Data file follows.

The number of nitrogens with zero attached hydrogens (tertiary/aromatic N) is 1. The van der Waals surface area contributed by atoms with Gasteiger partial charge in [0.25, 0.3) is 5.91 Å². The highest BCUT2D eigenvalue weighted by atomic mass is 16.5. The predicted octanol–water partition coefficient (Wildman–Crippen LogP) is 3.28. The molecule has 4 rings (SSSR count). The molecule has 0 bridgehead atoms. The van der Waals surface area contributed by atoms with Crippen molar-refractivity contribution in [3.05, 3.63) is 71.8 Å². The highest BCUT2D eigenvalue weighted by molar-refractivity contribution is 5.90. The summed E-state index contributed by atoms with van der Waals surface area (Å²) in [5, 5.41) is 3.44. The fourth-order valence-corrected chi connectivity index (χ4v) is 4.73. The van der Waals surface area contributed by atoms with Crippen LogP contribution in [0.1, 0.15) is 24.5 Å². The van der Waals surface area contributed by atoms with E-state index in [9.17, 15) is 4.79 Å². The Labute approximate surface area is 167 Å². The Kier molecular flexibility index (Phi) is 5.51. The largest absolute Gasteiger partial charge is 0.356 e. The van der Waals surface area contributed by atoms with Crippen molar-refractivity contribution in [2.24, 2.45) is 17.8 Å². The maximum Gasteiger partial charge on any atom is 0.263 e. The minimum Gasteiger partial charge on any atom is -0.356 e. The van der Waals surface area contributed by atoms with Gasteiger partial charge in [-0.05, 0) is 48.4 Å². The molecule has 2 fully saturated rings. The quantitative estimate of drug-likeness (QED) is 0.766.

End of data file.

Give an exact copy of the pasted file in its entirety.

The number of nitrogens with zero attached hydrogens (tertiary/aromatic N) is 1. The van der Waals surface area contributed by atoms with Gasteiger partial charge in [0.25, 0.3) is 5.91 Å². The highest BCUT2D eigenvalue weighted by atomic mass is 16.5. The predicted octanol–water partition coefficient (Wildman–Crippen LogP) is 3.28. The molecule has 4 rings (SSSR count). The molecule has 0 bridgehead atoms. The van der Waals surface area contributed by atoms with Crippen molar-refractivity contribution in [3.05, 3.63) is 71.8 Å². The highest BCUT2D eigenvalue weighted by molar-refractivity contribution is 5.90. The summed E-state index contributed by atoms with van der Waals surface area (Å²) in [5, 5.41) is 3.44. The fourth-order valence-corrected chi connectivity index (χ4v) is 4.73. The van der Waals surface area contributed by atoms with Crippen LogP contribution in [0.1, 0.15) is 24.5 Å². The van der Waals surface area contributed by atoms with E-state index in [9.17, 15) is 4.79 Å². The Labute approximate surface area is 167 Å². The Kier molecular flexibility index (Phi) is 5.51. The largest absolute Gasteiger partial charge is 0.356 e. The van der Waals surface area contributed by atoms with Crippen molar-refractivity contribution in [2.24, 2.45) is 17.8 Å². The maximum Gasteiger partial charge on any atom is 0.263 e. The minimum Gasteiger partial charge on any atom is -0.356 e. The van der Waals surface area contributed by atoms with Gasteiger partial charge in [-0.05, 0) is 48.4 Å². The molecule has 2 fully saturated rings. The quantitative estimate of drug-likeness (QED) is 0.766.